In psychology, an effort heuristic is a rule of thumb in which the value of an object is assigned based on the amount of perceived effort that went into producing the object. An example of this would be the comparison of $100 earned, and $100 found...

  • Familiarity heuristic
    Familiarity heuristic
    In psychology, a mental heuristic is a rule of thumb in which current behavior is judged to be correct based on how similar it is to past behavior and its outcomes. Individuals assume that the circumstances underlying the past behavior still hold true for the present situation and that the past...

  • Fluency heuristic
    Fluency heuristic
    A fluency heuristic in psychology is a mental heuristic where, if one out of two objects is processed more fluently, faster, or more smoothly, the mind infers that this object has the higher value with respect to what question is being considered. . See processing fluency...


  • Gaze heuristic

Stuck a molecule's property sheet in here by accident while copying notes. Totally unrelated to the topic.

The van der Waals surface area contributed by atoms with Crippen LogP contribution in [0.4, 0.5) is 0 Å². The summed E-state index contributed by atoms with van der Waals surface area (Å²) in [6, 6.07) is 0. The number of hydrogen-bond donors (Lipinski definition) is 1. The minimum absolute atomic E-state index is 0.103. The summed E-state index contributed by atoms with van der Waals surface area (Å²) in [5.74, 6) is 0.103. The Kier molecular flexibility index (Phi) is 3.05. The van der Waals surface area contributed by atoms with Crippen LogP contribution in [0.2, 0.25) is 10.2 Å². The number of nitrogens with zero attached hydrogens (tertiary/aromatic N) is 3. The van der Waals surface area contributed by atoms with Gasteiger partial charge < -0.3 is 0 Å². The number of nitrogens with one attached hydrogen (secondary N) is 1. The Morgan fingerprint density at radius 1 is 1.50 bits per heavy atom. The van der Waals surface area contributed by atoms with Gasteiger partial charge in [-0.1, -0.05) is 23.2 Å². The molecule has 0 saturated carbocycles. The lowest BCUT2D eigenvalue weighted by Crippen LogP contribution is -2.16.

Gaze heuristic
    The gaze heuristic is a heuristic employed by people when trying to catch a ball. Experimental studies have shown that people do not act as though they were solving a system of differential equations that describe the forces acting on the ball while it is in the air and then run to the place at...

  • Peak-end rule
    Peak-end rule
    According to the peak-end rule, we judge our past experiences almost entirely on how they were at their peak and how they ended. Other information is not lost, but it is not used. This includes net pleasantness or unpleasantness and how long the experience lasted.In one experiment, one group of...

  • Recognition heuristic
    Recognition heuristic
    The recognition heuristic has been used as a model in the psychology of judgment and decision making and as a heuristic in artificial intelligence. It states: :...

  • Scarcity heuristic
    Scarcity heuristic
    In human psychology, the scarcity heuristic is a mental heuristic in which the mind values something based on how easily it may lose it, especially to competitors....